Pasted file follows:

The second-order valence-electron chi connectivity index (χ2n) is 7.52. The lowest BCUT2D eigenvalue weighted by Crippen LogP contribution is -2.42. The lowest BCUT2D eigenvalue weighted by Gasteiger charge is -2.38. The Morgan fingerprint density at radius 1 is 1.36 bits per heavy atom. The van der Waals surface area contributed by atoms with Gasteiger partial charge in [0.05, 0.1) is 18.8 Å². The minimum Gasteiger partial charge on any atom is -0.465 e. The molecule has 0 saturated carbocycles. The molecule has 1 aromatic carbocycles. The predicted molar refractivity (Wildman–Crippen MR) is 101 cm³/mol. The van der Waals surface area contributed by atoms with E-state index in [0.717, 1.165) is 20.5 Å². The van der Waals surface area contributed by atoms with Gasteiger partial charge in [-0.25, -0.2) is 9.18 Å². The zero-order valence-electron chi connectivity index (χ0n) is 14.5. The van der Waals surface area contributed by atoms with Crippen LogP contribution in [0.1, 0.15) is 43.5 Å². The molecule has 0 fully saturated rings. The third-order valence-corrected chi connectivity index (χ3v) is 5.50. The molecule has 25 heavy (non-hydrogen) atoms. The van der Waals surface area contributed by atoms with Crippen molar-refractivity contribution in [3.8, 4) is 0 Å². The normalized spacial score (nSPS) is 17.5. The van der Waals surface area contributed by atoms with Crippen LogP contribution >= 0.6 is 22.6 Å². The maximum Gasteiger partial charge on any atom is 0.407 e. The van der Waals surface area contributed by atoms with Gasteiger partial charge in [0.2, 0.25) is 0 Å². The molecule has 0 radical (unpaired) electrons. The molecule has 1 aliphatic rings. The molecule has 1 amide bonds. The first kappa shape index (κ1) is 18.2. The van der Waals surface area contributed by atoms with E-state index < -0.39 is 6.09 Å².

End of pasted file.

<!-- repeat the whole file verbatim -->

The second-order valence-electron chi connectivity index (χ2n) is 7.52. The lowest BCUT2D eigenvalue weighted by Crippen LogP contribution is -2.42. The lowest BCUT2D eigenvalue weighted by Gasteiger charge is -2.38. The Morgan fingerprint density at radius 1 is 1.36 bits per heavy atom. The van der Waals surface area contributed by atoms with Gasteiger partial charge in [0.05, 0.1) is 18.8 Å². The minimum Gasteiger partial charge on any atom is -0.465 e. The molecule has 0 saturated carbocycles. The molecule has 1 aromatic carbocycles. The predicted molar refractivity (Wildman–Crippen MR) is 101 cm³/mol. The van der Waals surface area contributed by atoms with E-state index in [0.717, 1.165) is 20.5 Å². The van der Waals surface area contributed by atoms with Gasteiger partial charge in [-0.25, -0.2) is 9.18 Å². The zero-order valence-electron chi connectivity index (χ0n) is 14.5. The van der Waals surface area contributed by atoms with Crippen LogP contribution in [0.1, 0.15) is 43.5 Å². The molecule has 0 fully saturated rings. The third-order valence-corrected chi connectivity index (χ3v) is 5.50. The molecule has 25 heavy (non-hydrogen) atoms. The van der Waals surface area contributed by atoms with Crippen molar-refractivity contribution in [3.8, 4) is 0 Å². The normalized spacial score (nSPS) is 17.5. The van der Waals surface area contributed by atoms with Crippen LogP contribution >= 0.6 is 22.6 Å². The maximum Gasteiger partial charge on any atom is 0.407 e. The van der Waals surface area contributed by atoms with Gasteiger partial charge in [0.2, 0.25) is 0 Å². The molecule has 0 radical (unpaired) electrons. The molecule has 1 aliphatic rings. The molecule has 1 amide bonds. The first kappa shape index (κ1) is 18.2. The van der Waals surface area contributed by atoms with E-state index < -0.39 is 6.09 Å².